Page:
An accidental ampersand left key Microsoft code vulnerable to attack, while also putting at risk other vendors’ software, like Adobe’s Flash.
That’s according to a blog post by Michael Howard, Microsoft Security Development Lifecycle (SDL) team principal security program manager. Microsoft (NASDAQ: MSFT) fixed the problem on Tuesday, but declined to explain in detail the cause of the problem at the time.
As it turns out, one too many ampersands in a line of code in the Microsoft Active Template Library (ATL) was enough to create the vulnerability, according to Howard.
hr = pStream->Read((void*)pbArray, (ULONG)cbSize,
The code had been instead written as:
hr = pStream->Read((void*)&pbArray, (ULONG)cbSize,
“The extra ‘&’ character in the vulnerable code causes the code to write potentially untrusted data, of size cbSize, to the address of the pointer to the array, pbArray, rather than write the data into the array, and the pointer is on the stack. This is a stack-based buffer overrun vulnerability,” Howard wrote.
The ampersand is a special character and its multifunction role made it difficult to the find the error through automated code checking, he added.
“Our static analysis tools don’t flag this one … I looked over a few dozen instances of casting code like this in various code bases and they were all correct, so adding a rule to flag this kind of code would be prone to false positives and I would not want to subject anyone to a potentially massive amount of noise,” Howard said.
Howard’s blog post attracted a number of comments blasting Microsoft for its coding. One offered a basic piece of advice, writing, “you personally obviously know safe C++ coding practices. Why not implement them so that the compiler can catch them instead of requiring testing?”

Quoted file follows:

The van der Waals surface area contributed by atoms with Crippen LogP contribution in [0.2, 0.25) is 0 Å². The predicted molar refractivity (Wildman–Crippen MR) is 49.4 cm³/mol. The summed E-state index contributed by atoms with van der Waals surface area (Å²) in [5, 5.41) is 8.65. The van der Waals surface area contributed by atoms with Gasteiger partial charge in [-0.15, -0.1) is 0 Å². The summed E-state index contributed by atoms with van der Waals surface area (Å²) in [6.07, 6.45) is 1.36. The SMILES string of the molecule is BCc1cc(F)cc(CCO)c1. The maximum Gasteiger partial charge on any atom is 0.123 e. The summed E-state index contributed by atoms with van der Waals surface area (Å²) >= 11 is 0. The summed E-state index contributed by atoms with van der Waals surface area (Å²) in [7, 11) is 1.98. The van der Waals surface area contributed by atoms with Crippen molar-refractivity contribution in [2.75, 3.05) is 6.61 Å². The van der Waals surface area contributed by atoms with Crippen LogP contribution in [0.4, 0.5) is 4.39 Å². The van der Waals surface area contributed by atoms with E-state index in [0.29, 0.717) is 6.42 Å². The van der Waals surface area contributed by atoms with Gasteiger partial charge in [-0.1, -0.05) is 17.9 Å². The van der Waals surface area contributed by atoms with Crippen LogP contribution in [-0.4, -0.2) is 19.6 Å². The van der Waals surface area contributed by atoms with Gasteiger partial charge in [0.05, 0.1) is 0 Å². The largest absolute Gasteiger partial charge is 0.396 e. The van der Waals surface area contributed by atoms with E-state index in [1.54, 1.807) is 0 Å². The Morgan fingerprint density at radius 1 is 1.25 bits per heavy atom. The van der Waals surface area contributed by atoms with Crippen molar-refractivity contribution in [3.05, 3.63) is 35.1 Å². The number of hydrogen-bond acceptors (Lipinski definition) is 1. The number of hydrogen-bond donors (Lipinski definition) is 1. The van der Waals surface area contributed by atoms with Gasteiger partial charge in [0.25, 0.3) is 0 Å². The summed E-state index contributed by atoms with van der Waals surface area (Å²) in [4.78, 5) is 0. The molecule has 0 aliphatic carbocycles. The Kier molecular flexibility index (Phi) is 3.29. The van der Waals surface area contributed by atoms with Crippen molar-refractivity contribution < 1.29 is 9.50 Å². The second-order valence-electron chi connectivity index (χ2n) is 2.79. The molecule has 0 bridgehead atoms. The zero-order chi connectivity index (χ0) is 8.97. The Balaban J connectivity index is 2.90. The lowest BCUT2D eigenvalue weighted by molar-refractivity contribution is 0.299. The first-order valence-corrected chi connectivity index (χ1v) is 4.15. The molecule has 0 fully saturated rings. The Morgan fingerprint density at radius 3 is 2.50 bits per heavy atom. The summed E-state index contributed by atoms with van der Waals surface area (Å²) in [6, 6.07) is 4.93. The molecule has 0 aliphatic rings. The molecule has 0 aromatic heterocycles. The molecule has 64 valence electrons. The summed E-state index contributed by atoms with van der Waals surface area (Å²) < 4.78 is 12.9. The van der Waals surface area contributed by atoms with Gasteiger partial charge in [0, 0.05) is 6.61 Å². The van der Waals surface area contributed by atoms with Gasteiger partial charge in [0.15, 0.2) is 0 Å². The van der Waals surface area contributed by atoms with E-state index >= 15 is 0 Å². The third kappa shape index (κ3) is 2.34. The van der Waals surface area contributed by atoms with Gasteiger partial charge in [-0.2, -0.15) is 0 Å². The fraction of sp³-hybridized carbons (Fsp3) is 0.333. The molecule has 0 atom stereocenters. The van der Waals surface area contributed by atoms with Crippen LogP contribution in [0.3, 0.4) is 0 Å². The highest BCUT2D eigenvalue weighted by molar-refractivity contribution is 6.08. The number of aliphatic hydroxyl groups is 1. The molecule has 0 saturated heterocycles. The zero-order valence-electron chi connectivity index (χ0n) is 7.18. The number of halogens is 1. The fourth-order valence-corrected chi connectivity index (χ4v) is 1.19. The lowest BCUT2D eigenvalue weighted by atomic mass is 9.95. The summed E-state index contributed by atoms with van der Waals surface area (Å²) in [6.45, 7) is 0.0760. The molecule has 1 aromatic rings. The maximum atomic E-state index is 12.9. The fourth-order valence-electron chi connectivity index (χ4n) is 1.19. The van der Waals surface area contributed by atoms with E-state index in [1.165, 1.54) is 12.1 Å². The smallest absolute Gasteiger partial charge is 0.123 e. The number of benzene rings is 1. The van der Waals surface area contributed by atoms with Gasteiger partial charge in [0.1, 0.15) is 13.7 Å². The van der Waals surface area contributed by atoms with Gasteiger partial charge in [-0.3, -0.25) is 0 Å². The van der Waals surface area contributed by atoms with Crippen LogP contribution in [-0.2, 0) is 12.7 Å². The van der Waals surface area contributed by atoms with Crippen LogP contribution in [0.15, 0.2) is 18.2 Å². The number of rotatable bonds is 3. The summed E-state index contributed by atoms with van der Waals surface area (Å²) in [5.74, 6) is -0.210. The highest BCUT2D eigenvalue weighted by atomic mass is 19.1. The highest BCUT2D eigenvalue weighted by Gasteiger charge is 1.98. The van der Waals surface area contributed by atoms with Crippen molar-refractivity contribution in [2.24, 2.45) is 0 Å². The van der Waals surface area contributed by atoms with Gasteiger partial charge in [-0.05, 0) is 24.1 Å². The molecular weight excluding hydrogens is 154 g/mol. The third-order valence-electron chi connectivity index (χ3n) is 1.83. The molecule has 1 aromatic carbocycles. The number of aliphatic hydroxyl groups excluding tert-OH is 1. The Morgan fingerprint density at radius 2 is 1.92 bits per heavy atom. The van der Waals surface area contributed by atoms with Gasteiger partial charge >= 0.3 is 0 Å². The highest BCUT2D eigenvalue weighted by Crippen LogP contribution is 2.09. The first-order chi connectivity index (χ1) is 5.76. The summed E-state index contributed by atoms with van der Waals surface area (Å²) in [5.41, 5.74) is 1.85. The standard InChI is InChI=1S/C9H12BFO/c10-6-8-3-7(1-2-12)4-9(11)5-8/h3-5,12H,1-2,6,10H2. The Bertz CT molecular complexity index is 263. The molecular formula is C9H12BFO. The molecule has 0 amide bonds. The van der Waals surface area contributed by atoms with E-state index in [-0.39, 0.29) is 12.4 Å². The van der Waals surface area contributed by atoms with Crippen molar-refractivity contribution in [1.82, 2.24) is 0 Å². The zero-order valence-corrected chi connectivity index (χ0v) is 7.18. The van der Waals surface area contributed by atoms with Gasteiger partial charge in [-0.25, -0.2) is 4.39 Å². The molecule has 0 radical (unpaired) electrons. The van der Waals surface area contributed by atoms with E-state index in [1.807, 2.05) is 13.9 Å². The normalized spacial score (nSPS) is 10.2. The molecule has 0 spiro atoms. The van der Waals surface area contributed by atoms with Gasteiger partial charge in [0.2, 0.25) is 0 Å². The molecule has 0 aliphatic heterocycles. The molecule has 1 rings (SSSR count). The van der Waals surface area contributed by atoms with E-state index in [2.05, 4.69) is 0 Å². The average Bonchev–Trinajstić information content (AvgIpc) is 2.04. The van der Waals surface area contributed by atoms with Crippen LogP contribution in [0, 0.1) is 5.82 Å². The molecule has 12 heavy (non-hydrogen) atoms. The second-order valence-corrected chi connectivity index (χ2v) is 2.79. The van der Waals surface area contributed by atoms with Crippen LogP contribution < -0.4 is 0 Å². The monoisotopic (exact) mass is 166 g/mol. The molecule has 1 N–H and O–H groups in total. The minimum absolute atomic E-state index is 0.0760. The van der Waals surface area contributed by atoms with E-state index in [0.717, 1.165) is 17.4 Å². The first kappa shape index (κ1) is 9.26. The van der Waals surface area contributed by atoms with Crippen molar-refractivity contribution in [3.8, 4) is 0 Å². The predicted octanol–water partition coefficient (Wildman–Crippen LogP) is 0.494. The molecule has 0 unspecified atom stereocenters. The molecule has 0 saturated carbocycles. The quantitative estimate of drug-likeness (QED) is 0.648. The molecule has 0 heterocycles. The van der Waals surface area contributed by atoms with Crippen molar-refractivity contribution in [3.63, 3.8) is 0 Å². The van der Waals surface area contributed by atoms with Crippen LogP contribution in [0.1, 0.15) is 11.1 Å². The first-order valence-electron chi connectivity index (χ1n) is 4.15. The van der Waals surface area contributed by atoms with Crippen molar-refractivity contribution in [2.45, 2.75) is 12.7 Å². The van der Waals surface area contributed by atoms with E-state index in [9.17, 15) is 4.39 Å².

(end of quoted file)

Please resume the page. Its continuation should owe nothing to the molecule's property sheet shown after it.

Howard also appeared to be worried that there may be other, similar errors hidden in Microsoft’s code base.
“I want to drill a little deeper into casting issues,” he said. “This will be a side project for me over the next few months, as I wade through bug databases and code to see if there are other related issues.”
Meanwhile, vendors who have written software impacted by the flaw are moving to respond.
Adobe (NASDAQ: ADBE) realized that the Microsoft ATL vulnerability made its Flash and Shockwave players for the IE browser potentially vulnerable. The Shockwave vulnerability has since been patched, while Adobe released the patch for Flash today, available here.
“Note that only Internet Explorer plug-ins are vulnerable. Thus, people using Flash Player within the Firefox browser — as well as all other Windows-based browsers (that aren’t Internet Explorer) — are not
vulnerable,” Wendy Poland, Adobe’s security response program manager, wrote in a blog post on Tuesday. “Additionally, Flash Player and Shockwave Player on Macintosh, Linux and Solaris operating systems are not vulnerable.”